Information Visualization and Policy Modeling

Information Visualization and Policy Modeling

Kawa Nazemi (Fraunhofer Institute for Computer Graphics Research (IGD), Germany), Martin Steiger (Fraunhofer Institute for Computer Graphics Research (IGD), Germany), Dirk Burkhardt (Fraunhofer Institute for Computer Graphics Research (IGD), Germany) and Jörn Kohlhammer (Fraunhofer Institute for Computer Graphics Research (IGD), Germany)
Copyright: © 2016 |Pages: 42
DOI: 10.4018/978-1-4666-9840-6.ch008
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Abstract

Policy design requires the investigation of various data in several design steps for making the right decisions, validating, or monitoring the political environment. The increasing amount of data is challenging for the stakeholders in this domain. One promising way to access the “big data” is by abstracted visual patterns and pictures, as proposed by information visualization. This chapter introduces the main idea of information visualization in policy modeling. First abstracted steps of policy design are introduced that enable the identification of information visualization in the entire policy life-cycle. Thereafter, the foundations of information visualization are introduced based on an established reference model. The authors aim to amplify the incorporation of information visualization in the entire policy design process. Therefore, the aspects of data and human interaction are introduced, too. The foundation leads to description of a conceptual design for social data visualization, and the aspect of semantics plays an important role.
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Introduction

The policy modeling process and lifecycle respectively is characterized by making decisions. The decision making process involves various stakeholders, that may have diverse roles in the policy making process. The heterogeneity of the stakeholders and their “way of work” is a main challenge for providing technologies for supporting the decision making as well as technologies to involve various stakeholder in the process. Stakeholders in this context may be citizens too, whereas often the term “eParticipation” is used in this context. Information visualization techniques provide helpful instruments for the various stages of decision making. To elaborate the different stages of policy making and the role of visualization in each stage, we have developed three-stepped design process for the roles of visualizations in the policy modeling lifecycle (Kohlhammer et al. 2012). The model propagates the steps of information foraging, policy design and impact analysis, where various visualization techniques can be applied to. These steps are investigated in particular for the FUPOL project, where the information foraging stage covers the visual representation of various data and data formats to get a comprehensible and understandable view on the given masses of information without losing the context and targeted task. The impact analysis step will use and cover both, the outcomes of the simulation activities of FUPOL. The outcomes of the statistical data mining methods will be covered to support both, the active and passive involvement of the citizens and to provide a kind of “public mood” about a certain topic.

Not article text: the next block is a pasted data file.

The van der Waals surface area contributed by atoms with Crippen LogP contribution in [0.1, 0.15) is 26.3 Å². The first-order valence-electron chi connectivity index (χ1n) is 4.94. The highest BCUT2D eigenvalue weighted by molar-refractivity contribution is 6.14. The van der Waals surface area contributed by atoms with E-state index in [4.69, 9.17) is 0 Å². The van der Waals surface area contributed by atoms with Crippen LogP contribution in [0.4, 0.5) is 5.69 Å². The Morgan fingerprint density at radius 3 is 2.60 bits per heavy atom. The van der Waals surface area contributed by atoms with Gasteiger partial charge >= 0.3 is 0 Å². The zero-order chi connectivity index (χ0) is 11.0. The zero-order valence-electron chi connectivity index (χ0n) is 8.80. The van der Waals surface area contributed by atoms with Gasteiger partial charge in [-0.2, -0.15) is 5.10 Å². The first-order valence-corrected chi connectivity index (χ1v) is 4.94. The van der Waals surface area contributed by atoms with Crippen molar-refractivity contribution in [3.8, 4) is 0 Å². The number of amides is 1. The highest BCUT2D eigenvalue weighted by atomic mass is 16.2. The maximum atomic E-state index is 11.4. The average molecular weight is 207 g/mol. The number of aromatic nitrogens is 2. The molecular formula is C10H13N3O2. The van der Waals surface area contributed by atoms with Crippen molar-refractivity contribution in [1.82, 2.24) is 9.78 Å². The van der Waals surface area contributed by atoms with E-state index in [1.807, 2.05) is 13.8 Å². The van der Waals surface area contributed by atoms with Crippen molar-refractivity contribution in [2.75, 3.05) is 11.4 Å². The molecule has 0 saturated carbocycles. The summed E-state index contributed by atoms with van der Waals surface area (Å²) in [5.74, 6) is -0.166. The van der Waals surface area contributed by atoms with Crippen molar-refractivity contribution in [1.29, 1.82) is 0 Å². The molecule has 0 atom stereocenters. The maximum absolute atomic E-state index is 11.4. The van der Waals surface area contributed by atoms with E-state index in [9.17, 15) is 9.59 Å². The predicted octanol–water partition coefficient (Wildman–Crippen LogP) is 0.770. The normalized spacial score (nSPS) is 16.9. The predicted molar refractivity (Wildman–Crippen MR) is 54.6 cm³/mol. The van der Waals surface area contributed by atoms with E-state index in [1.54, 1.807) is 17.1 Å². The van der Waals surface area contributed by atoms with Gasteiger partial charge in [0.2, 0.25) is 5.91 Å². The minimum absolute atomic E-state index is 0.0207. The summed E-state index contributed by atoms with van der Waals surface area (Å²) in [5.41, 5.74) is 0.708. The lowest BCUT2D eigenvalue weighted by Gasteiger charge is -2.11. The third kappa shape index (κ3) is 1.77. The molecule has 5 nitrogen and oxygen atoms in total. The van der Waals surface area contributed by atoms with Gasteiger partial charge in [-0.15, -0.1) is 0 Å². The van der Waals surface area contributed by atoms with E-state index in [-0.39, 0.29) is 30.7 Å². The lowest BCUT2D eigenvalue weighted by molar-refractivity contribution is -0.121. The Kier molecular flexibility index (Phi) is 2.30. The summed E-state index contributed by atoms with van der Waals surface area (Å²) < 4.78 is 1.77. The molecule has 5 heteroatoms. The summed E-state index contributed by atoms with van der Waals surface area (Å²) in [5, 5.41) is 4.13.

For decision making in the policy life cycle, Data, information, and knowledge are crucial and important resources. Beside storing, managing and retrieving data, one important factor is the access to the increasing amount of data. A promising discipline facing the information-access challenge by investigating the areas of human perception, human-computer interaction, data-mining, computer vision, etc. is information visualization. One main goal of information visualization is the transformation of data to visual representations that provides insights (Keim et al. 2010) to users and enable the acquisition of knowledge. The access to data is provided by interactive “pictures” of knowledge domains and enables solving various knowledge and information related policy tasks. These “pictures” are generated through transformation and mapping of data (Card et al. 1999) to visual variables (Bertin 1983) that are perceived by human to solve tasks (Shneiderman 1996). Different approaches on creating this “picture” of data provide various ways of perceiving visual representation of data and interacting with them. The most popular way is to get first an overview of the entire domain knowledge in an abstracted way, followed by zooming and getting more detailed information about the knowledge-of-interest (Shneiderman 1996). This top-down approach (Information Seeking Mantra), proposed by Shneiderman (Shneiderman 1996) makes use of our natural interaction with real world. Getting into a new situation forces us to build association of known or similar situations and create an overview of the context. Further interactions in this situation are more goal-directed and detailed. The complementary bottom-up approach, premises that we are able to verbalize a problem or direction. The visual representation is then generated by the results of a search query. Based on the amount and complexity of the results various visualizations may provide abstracted views or detailed visual knowledge representations.

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